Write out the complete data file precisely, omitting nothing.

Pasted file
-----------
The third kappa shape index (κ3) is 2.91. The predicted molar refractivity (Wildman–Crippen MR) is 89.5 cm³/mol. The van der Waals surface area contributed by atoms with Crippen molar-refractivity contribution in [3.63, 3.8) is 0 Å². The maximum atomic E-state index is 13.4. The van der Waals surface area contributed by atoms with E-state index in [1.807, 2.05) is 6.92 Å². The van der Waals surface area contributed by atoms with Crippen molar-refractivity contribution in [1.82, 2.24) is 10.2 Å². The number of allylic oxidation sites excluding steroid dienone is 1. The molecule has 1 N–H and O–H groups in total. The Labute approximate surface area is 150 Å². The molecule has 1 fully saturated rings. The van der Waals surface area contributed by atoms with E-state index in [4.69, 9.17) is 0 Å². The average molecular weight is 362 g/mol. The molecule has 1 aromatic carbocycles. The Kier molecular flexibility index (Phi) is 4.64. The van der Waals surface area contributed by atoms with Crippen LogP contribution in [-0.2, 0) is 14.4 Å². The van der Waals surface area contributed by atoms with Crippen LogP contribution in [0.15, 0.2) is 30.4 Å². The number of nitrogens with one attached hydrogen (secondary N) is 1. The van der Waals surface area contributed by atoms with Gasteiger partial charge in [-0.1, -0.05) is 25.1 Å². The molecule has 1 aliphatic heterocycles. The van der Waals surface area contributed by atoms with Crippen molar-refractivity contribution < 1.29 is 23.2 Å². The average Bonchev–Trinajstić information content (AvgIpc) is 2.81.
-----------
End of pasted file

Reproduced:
The third kappa shape index (κ3) is 2.91. The predicted molar refractivity (Wildman–Crippen MR) is 89.5 cm³/mol. The van der Waals surface area contributed by atoms with Crippen molar-refractivity contribution in [3.63, 3.8) is 0 Å². The maximum atomic E-state index is 13.4. The van der Waals surface area contributed by atoms with E-state index in [1.807, 2.05) is 6.92 Å². The van der Waals surface area contributed by atoms with Crippen molar-refractivity contribution in [1.82, 2.24) is 10.2 Å². The number of allylic oxidation sites excluding steroid dienone is 1. The molecule has 1 N–H and O–H groups in total. The Labute approximate surface area is 150 Å². The molecule has 1 fully saturated rings. The van der Waals surface area contributed by atoms with E-state index in [4.69, 9.17) is 0 Å². The average molecular weight is 362 g/mol. The molecule has 1 aromatic carbocycles. The Kier molecular flexibility index (Phi) is 4.64. The van der Waals surface area contributed by atoms with Crippen LogP contribution in [-0.2, 0) is 14.4 Å². The van der Waals surface area contributed by atoms with Crippen LogP contribution in [0.15, 0.2) is 30.4 Å². The number of nitrogens with one attached hydrogen (secondary N) is 1. The van der Waals surface area contributed by atoms with Gasteiger partial charge in [-0.1, -0.05) is 25.1 Å². The molecule has 1 aliphatic heterocycles. The van der Waals surface area contributed by atoms with Crippen molar-refractivity contribution < 1.29 is 23.2 Å². The average Bonchev–Trinajstić information content (AvgIpc) is 2.81.